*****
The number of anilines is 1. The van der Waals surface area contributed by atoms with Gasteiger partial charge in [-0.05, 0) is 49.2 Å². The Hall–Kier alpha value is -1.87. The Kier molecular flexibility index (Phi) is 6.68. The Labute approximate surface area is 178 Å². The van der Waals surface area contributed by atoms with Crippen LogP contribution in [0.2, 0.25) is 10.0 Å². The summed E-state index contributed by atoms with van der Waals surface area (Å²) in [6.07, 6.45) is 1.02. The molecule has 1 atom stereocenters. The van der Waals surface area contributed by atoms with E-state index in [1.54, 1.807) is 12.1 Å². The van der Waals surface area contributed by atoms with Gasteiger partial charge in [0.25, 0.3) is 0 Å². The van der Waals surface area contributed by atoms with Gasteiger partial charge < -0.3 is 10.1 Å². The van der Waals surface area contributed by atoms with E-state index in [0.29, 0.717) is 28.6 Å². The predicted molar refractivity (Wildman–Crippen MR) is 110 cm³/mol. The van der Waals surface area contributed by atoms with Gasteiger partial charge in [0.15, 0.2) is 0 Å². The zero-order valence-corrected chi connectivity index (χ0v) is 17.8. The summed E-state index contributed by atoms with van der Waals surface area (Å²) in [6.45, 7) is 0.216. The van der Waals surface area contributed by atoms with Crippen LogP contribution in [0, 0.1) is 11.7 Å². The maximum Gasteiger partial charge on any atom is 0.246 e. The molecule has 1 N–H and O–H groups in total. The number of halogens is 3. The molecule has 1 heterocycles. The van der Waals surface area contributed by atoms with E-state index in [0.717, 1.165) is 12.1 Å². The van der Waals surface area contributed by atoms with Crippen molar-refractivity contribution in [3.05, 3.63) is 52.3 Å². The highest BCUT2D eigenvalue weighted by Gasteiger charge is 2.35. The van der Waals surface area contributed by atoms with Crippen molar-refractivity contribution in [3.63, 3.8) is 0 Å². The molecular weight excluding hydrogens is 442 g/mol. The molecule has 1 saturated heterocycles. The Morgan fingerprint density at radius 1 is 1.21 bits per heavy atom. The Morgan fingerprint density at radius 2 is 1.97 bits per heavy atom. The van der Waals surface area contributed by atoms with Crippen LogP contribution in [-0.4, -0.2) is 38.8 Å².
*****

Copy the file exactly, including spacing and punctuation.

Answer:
The number of anilines is 1. The van der Waals surface area contributed by atoms with Gasteiger partial charge in [-0.05, 0) is 49.2 Å². The Hall–Kier alpha value is -1.87. The Kier molecular flexibility index (Phi) is 6.68. The Labute approximate surface area is 178 Å². The van der Waals surface area contributed by atoms with Crippen LogP contribution in [0.2, 0.25) is 10.0 Å². The summed E-state index contributed by atoms with van der Waals surface area (Å²) in [6.07, 6.45) is 1.02. The molecule has 1 atom stereocenters. The van der Waals surface area contributed by atoms with E-state index in [1.54, 1.807) is 12.1 Å². The van der Waals surface area contributed by atoms with Gasteiger partial charge in [0.25, 0.3) is 0 Å². The van der Waals surface area contributed by atoms with Gasteiger partial charge < -0.3 is 10.1 Å². The van der Waals surface area contributed by atoms with E-state index in [0.29, 0.717) is 28.6 Å². The predicted molar refractivity (Wildman–Crippen MR) is 110 cm³/mol. The van der Waals surface area contributed by atoms with Gasteiger partial charge in [0.15, 0.2) is 0 Å². The zero-order valence-corrected chi connectivity index (χ0v) is 17.8. The summed E-state index contributed by atoms with van der Waals surface area (Å²) in [6.45, 7) is 0.216. The van der Waals surface area contributed by atoms with Crippen LogP contribution in [0, 0.1) is 11.7 Å². The maximum Gasteiger partial charge on any atom is 0.246 e. The molecule has 1 N–H and O–H groups in total. The number of halogens is 3. The molecule has 1 heterocycles. The van der Waals surface area contributed by atoms with E-state index in [0.717, 1.165) is 12.1 Å². The van der Waals surface area contributed by atoms with Crippen molar-refractivity contribution in [3.05, 3.63) is 52.3 Å². The highest BCUT2D eigenvalue weighted by Gasteiger charge is 2.35. The van der Waals surface area contributed by atoms with Crippen molar-refractivity contribution in [3.63, 3.8) is 0 Å². The molecular weight excluding hydrogens is 442 g/mol. The molecule has 1 saturated heterocycles. The Morgan fingerprint density at radius 1 is 1.21 bits per heavy atom. The Morgan fingerprint density at radius 2 is 1.97 bits per heavy atom. The van der Waals surface area contributed by atoms with Crippen LogP contribution in [-0.4, -0.2) is 38.8 Å².